But I wonder if this is part of a larger shift in the names of sports teams away from fierce animals or creatures. Just as first names in the United States can change (here is a sociologist talking about the decline of the name Mary but the resurgence of the name Emma), the names of sports teams can change. Think of the new team names in the four major sports in the last two decades and it is an odd collection of old-style and new names. This may have to do with branding: new kinds of names offer new opportunities. Take the Oklahoma City Thunder. Their name is not shared by another team in the four major sports and is not found too frequently elsewhere. It could lead to all sorts of new marketing opportunities though it might be difficult to come up with appropriate mascots and train copy editors to use the name correctly.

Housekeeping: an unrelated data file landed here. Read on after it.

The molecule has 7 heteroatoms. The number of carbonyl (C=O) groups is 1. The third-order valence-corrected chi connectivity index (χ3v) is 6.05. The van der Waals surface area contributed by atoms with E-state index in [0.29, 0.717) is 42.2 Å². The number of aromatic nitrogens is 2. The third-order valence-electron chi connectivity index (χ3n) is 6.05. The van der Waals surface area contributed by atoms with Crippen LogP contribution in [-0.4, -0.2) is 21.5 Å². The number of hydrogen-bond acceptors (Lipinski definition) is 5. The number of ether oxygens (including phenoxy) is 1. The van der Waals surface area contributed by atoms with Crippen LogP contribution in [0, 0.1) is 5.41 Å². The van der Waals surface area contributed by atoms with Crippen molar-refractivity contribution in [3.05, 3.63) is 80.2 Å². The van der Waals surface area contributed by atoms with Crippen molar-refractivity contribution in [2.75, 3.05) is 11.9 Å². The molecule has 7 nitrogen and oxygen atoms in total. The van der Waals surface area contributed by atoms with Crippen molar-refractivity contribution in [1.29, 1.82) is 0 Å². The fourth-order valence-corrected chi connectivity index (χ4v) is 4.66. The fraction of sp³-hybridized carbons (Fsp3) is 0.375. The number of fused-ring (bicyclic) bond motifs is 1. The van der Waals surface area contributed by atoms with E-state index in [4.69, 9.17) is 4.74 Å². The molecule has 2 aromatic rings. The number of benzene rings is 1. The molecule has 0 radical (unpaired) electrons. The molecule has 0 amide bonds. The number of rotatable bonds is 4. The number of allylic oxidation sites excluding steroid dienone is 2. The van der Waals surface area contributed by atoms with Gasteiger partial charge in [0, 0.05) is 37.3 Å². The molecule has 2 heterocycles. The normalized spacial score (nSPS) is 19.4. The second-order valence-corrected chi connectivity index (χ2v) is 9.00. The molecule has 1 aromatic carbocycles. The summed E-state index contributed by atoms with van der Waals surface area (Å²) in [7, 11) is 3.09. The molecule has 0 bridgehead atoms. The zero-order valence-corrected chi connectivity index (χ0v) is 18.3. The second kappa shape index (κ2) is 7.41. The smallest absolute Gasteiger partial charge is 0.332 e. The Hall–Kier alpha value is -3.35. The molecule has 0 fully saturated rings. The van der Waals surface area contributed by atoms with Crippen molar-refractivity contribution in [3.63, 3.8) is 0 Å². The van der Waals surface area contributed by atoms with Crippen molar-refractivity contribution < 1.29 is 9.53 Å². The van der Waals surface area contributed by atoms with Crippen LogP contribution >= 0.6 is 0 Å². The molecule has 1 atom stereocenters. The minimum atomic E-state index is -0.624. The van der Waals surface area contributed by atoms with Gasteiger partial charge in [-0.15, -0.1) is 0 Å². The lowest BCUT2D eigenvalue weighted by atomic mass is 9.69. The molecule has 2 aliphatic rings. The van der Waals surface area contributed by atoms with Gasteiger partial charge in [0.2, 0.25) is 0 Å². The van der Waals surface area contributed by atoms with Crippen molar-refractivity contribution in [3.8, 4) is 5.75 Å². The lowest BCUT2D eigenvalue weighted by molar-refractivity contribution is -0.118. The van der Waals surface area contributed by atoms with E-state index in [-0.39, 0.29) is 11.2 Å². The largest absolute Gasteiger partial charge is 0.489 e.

Of course, one innovation of the future could be that more American sports team adopt corporate names. This could be a lucrative revenue stream.

Dressing up a terrible idea

Early last week, NPR’s Morning Edition ran a story about the Mardis Gras Indians (Wikipedia backgrounder) who are attempting to copyright their costumes in order to collect money from photographers who take pictures of the festivities in New Orleans.  In the words of Howard Miller of the Creole Wild West Mardi Gras Indians:

For years we had the fear that we have been exploited. They [the photographers] had been taking advantage of us and coming in and snapping pictures. In selling the pictures, we see them everywhere – magazines, even in art galleries being sold and we are not getting anything from it.

Enter Ashlye Keaton, an adjunct law professor at Tulane Law School, who is representing Mr. Miller:

[The costumes] fall under copyright protection as works of art, as sculptures because the designs are sewn onto canvas and other materials and they are worn not as costumes, but they’re worn over clothing. So they’re not functional, which qualifies them for copyright protection as a sculptural work of art pursuant to the copyright act.

Mike Masnick over at TechDirt picked up on this story this morning.  Like me, he thinks this is a terrible idea: